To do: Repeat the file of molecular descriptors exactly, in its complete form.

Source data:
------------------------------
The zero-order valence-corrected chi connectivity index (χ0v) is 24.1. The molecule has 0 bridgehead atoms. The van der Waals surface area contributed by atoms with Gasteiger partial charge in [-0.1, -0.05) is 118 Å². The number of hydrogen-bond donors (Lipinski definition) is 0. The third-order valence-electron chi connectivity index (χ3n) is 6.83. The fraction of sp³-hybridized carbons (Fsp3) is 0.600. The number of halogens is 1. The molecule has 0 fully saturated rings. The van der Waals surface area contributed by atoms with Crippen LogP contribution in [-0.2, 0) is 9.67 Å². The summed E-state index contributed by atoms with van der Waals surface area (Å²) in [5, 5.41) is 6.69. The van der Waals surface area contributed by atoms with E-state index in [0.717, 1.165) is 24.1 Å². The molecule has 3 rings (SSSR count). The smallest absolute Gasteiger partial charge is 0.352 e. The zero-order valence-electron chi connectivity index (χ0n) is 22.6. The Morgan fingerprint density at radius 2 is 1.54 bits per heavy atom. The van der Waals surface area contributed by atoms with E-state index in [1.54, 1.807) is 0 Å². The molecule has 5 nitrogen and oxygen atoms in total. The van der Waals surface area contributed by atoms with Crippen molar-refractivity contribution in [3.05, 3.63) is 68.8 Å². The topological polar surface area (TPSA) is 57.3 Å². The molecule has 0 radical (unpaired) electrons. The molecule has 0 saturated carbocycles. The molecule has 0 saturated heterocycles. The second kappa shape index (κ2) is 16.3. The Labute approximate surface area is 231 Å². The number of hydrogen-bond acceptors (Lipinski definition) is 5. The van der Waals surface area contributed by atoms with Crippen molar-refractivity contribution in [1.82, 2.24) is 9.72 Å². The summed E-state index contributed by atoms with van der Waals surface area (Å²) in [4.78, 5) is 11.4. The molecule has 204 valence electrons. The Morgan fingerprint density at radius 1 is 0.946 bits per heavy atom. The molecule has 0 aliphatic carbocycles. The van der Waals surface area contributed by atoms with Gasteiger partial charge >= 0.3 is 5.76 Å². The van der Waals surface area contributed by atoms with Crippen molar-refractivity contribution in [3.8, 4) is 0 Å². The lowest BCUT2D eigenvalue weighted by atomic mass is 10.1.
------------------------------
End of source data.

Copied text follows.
The zero-order valence-corrected chi connectivity index (χ0v) is 24.1. The molecule has 0 bridgehead atoms. The van der Waals surface area contributed by atoms with Gasteiger partial charge in [-0.1, -0.05) is 118 Å². The number of hydrogen-bond donors (Lipinski definition) is 0. The third-order valence-electron chi connectivity index (χ3n) is 6.83. The fraction of sp³-hybridized carbons (Fsp3) is 0.600. The number of halogens is 1. The molecule has 0 fully saturated rings. The van der Waals surface area contributed by atoms with Crippen LogP contribution in [-0.2, 0) is 9.67 Å². The summed E-state index contributed by atoms with van der Waals surface area (Å²) in [5, 5.41) is 6.69. The van der Waals surface area contributed by atoms with E-state index in [0.717, 1.165) is 24.1 Å². The molecule has 3 rings (SSSR count). The smallest absolute Gasteiger partial charge is 0.352 e. The zero-order valence-electron chi connectivity index (χ0n) is 22.6. The Morgan fingerprint density at radius 2 is 1.54 bits per heavy atom. The van der Waals surface area contributed by atoms with E-state index in [1.54, 1.807) is 0 Å². The molecule has 5 nitrogen and oxygen atoms in total. The van der Waals surface area contributed by atoms with Crippen molar-refractivity contribution in [3.05, 3.63) is 68.8 Å². The topological polar surface area (TPSA) is 57.3 Å². The molecule has 0 radical (unpaired) electrons. The molecule has 0 saturated carbocycles. The molecule has 0 saturated heterocycles. The second kappa shape index (κ2) is 16.3. The Labute approximate surface area is 231 Å². The number of hydrogen-bond acceptors (Lipinski definition) is 5. The van der Waals surface area contributed by atoms with Crippen molar-refractivity contribution in [1.82, 2.24) is 9.72 Å². The summed E-state index contributed by atoms with van der Waals surface area (Å²) in [4.78, 5) is 11.4. The molecule has 204 valence electrons. The Morgan fingerprint density at radius 1 is 0.946 bits per heavy atom. The molecule has 0 aliphatic carbocycles. The van der Waals surface area contributed by atoms with Gasteiger partial charge >= 0.3 is 5.76 Å². The van der Waals surface area contributed by atoms with Crippen molar-refractivity contribution in [3.8, 4) is 0 Å². The lowest BCUT2D eigenvalue weighted by atomic mass is 10.1.